Analyst estimates project earnings per share of $1.65 in the June quarter, up 20% on 8% revenue growth. Alliance has proved it can manage expectations, beating the consensus in each of the last four quarters, including a surprise of nearly 21% in the March quarter. Wall Street's full-year earnings target of $7.10 per share implies 21% growth. Earning an Overall score of 96, Alliance is a Focus List Buy.
Neither recession nor uneven recovery has slowed DirecTV ($47; DTV). Quarterly sales haven't declined since the middle of 2003, while operating cash flow has risen at double-digit rates in six of the last eight quarters. The U.S. business provides steady growth, while Latin America supplies the kicker.
The Latin America unit signed up its 10 millionth subscriber in June, up from about 3 million in 2004. Management sees revenue rising 30% in Latin America this year, which would mark its strongest gain since 2008. The region boasts strong momentum. Net subscriber additions nearly doubled in the March quarter after rising 11% in 2009 and 76% in 2010.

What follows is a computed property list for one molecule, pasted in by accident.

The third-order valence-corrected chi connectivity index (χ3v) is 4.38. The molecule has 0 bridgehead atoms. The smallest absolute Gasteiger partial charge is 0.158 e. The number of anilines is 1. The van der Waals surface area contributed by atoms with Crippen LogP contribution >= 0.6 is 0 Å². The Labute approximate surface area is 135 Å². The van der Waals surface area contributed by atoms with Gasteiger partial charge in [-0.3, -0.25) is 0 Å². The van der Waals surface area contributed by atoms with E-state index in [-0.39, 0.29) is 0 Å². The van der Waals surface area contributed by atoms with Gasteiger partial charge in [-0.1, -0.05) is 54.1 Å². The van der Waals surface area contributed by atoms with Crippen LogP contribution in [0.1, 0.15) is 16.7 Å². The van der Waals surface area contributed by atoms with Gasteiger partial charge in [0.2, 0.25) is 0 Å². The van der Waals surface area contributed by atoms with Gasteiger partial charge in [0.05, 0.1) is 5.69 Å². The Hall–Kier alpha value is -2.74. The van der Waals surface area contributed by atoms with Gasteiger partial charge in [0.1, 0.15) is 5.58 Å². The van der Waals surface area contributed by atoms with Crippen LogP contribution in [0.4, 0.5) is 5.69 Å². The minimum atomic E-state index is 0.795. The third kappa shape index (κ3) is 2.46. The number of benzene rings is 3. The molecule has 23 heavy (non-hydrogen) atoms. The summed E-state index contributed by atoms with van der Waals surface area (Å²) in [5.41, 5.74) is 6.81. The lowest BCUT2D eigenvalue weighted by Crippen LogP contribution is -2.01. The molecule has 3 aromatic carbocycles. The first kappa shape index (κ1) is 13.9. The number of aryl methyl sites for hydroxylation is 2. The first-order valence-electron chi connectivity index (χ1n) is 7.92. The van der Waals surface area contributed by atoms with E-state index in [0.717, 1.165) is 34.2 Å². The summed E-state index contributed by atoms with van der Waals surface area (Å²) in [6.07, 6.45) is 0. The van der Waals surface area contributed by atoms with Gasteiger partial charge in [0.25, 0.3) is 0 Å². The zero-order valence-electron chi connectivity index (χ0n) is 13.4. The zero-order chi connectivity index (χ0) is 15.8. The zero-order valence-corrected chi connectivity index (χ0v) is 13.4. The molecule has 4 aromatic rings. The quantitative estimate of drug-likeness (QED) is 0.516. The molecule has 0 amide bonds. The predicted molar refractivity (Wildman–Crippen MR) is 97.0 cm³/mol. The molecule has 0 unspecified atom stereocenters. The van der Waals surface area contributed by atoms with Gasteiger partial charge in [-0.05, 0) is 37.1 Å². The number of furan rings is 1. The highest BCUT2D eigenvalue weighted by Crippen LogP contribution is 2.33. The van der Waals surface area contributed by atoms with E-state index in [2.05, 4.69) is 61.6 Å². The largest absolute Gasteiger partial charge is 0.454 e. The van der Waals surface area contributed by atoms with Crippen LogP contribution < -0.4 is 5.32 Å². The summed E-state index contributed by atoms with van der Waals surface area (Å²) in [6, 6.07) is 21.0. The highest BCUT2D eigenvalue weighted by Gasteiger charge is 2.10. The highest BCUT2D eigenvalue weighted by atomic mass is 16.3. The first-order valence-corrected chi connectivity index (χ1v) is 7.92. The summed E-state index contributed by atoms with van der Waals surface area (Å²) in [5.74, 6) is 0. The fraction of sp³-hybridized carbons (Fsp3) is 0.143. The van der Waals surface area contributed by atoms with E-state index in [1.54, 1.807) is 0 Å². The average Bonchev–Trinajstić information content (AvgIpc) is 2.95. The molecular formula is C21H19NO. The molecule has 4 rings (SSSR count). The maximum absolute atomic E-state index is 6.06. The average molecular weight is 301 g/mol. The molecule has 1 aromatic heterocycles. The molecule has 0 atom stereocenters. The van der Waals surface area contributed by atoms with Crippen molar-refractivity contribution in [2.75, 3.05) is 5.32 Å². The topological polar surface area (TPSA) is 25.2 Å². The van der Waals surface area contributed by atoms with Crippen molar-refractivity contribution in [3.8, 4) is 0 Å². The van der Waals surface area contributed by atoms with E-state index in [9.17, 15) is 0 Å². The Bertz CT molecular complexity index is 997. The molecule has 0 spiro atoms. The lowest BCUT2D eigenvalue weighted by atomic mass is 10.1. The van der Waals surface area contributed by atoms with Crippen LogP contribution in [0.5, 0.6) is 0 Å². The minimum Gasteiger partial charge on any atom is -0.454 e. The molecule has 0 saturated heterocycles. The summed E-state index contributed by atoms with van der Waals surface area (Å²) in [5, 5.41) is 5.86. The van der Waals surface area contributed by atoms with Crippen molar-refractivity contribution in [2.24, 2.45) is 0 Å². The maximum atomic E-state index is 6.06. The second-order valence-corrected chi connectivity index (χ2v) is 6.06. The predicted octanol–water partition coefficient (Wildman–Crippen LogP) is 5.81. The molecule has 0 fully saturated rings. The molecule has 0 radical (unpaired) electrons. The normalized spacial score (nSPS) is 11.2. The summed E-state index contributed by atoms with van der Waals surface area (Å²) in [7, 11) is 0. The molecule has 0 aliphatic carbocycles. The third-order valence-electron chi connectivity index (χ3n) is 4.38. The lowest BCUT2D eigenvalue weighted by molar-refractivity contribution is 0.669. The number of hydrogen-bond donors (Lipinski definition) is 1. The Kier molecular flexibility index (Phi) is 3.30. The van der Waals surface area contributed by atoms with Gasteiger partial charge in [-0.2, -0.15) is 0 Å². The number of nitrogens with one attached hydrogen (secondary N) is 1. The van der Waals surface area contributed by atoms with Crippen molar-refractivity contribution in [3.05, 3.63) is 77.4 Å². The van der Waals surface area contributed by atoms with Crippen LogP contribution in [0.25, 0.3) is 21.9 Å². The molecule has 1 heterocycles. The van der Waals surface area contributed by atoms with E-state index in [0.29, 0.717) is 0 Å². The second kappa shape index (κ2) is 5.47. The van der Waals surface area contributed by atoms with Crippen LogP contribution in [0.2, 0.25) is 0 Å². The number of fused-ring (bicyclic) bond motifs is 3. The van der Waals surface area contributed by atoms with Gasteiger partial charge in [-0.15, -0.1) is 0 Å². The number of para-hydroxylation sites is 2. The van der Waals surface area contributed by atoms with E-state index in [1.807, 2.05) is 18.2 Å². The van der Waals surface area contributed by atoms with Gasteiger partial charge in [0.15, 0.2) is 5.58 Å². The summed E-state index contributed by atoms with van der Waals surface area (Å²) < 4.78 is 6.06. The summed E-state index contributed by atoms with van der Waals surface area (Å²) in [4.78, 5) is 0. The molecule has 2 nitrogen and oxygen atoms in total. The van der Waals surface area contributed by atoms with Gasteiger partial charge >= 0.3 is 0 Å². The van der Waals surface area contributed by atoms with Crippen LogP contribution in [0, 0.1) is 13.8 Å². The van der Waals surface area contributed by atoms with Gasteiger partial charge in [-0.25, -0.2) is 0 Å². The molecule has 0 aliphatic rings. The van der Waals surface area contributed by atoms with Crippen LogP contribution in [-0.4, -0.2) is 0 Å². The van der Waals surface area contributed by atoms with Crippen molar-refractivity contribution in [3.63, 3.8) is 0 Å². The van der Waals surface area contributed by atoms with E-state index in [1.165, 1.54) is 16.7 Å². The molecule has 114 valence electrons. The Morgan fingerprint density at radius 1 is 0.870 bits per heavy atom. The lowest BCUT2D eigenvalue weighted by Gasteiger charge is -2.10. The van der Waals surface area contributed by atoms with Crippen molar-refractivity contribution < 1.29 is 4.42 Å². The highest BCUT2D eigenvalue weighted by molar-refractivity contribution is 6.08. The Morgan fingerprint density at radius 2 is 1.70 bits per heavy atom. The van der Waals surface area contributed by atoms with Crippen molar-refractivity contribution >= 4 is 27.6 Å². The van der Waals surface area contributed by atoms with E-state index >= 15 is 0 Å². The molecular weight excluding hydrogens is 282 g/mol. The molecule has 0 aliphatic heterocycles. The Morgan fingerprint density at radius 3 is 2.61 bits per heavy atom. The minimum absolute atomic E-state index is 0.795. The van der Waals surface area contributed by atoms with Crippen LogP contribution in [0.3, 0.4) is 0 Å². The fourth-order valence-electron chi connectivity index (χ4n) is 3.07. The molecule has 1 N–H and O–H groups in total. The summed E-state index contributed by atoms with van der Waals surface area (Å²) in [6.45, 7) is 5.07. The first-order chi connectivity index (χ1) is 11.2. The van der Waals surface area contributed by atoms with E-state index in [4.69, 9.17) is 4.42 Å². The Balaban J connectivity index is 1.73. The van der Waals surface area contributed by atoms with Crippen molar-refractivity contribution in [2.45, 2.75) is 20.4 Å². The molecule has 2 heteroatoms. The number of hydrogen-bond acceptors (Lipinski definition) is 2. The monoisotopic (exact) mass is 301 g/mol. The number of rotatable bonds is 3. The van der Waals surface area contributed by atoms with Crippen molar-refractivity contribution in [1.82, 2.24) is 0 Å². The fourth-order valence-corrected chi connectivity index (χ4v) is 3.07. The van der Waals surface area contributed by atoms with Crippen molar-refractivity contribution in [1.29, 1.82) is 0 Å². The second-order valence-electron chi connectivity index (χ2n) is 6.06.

Shares have rallied 39% since the end of last June. At 17 times trailing earnings, the stock trades 12% below its three-year average. If DirecTV merely holds at its current P/E and hits the 2011 consensus per-share-profit estimate of $3.23, the stock stands to gain another 18% by early next year. DirecTV is a Focus List Buy and a Long-Term Buy.